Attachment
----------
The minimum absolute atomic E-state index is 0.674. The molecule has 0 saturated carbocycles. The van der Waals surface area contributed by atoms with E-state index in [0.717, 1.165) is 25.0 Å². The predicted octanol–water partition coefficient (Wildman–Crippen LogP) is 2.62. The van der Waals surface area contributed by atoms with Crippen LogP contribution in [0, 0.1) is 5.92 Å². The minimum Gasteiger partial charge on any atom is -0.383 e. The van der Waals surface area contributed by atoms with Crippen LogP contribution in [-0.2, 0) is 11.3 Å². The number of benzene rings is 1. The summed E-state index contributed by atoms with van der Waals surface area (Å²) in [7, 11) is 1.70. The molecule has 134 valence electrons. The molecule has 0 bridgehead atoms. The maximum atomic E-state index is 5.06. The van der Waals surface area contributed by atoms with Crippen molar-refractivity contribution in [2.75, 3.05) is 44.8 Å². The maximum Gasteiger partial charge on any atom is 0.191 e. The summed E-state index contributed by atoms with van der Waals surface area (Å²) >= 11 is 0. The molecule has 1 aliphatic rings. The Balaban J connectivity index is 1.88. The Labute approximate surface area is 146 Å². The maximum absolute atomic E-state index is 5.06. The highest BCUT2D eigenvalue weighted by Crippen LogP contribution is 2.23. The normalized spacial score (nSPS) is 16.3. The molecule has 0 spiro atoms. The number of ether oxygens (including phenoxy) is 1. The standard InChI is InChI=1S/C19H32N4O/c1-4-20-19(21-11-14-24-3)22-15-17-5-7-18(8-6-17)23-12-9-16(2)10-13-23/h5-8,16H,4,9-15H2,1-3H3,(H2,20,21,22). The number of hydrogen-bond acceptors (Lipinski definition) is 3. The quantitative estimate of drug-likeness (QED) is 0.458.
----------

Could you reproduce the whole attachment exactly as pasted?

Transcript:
The minimum absolute atomic E-state index is 0.674. The molecule has 0 saturated carbocycles. The van der Waals surface area contributed by atoms with E-state index in [0.717, 1.165) is 25.0 Å². The predicted octanol–water partition coefficient (Wildman–Crippen LogP) is 2.62. The van der Waals surface area contributed by atoms with Crippen LogP contribution in [0, 0.1) is 5.92 Å². The minimum Gasteiger partial charge on any atom is -0.383 e. The van der Waals surface area contributed by atoms with Crippen LogP contribution in [-0.2, 0) is 11.3 Å². The number of benzene rings is 1. The summed E-state index contributed by atoms with van der Waals surface area (Å²) in [7, 11) is 1.70. The molecule has 134 valence electrons. The molecule has 0 bridgehead atoms. The maximum atomic E-state index is 5.06. The van der Waals surface area contributed by atoms with Crippen molar-refractivity contribution in [2.75, 3.05) is 44.8 Å². The maximum Gasteiger partial charge on any atom is 0.191 e. The summed E-state index contributed by atoms with van der Waals surface area (Å²) >= 11 is 0. The molecule has 1 aliphatic rings. The Balaban J connectivity index is 1.88. The Labute approximate surface area is 146 Å². The maximum absolute atomic E-state index is 5.06. The highest BCUT2D eigenvalue weighted by Crippen LogP contribution is 2.23. The normalized spacial score (nSPS) is 16.3. The molecule has 0 spiro atoms. The number of ether oxygens (including phenoxy) is 1. The standard InChI is InChI=1S/C19H32N4O/c1-4-20-19(21-11-14-24-3)22-15-17-5-7-18(8-6-17)23-12-9-16(2)10-13-23/h5-8,16H,4,9-15H2,1-3H3,(H2,20,21,22). The number of hydrogen-bond acceptors (Lipinski definition) is 3. The quantitative estimate of drug-likeness (QED) is 0.458.